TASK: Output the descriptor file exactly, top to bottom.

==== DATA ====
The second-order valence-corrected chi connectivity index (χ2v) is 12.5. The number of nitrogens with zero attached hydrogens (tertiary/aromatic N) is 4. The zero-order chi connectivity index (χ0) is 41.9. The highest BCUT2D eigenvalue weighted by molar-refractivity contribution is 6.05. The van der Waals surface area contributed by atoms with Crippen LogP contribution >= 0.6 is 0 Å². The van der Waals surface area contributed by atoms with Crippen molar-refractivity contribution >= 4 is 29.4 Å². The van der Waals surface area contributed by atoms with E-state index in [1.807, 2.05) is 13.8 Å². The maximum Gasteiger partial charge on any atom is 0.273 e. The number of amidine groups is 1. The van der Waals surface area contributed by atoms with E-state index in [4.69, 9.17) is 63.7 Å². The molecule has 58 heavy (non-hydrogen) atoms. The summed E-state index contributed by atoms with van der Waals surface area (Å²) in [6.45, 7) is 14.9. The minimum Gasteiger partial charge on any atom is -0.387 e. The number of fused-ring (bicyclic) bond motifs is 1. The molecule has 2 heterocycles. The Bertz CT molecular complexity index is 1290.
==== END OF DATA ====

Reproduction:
The second-order valence-corrected chi connectivity index (χ2v) is 12.5. The number of nitrogens with zero attached hydrogens (tertiary/aromatic N) is 4. The zero-order chi connectivity index (χ0) is 41.9. The highest BCUT2D eigenvalue weighted by molar-refractivity contribution is 6.05. The van der Waals surface area contributed by atoms with Crippen LogP contribution >= 0.6 is 0 Å². The van der Waals surface area contributed by atoms with Crippen molar-refractivity contribution >= 4 is 29.4 Å². The van der Waals surface area contributed by atoms with E-state index in [1.807, 2.05) is 13.8 Å². The maximum Gasteiger partial charge on any atom is 0.273 e. The number of amidine groups is 1. The van der Waals surface area contributed by atoms with E-state index in [4.69, 9.17) is 63.7 Å². The molecule has 58 heavy (non-hydrogen) atoms. The summed E-state index contributed by atoms with van der Waals surface area (Å²) in [6.45, 7) is 14.9. The minimum Gasteiger partial charge on any atom is -0.387 e. The number of fused-ring (bicyclic) bond motifs is 1. The molecule has 2 heterocycles. The Bertz CT molecular complexity index is 1290.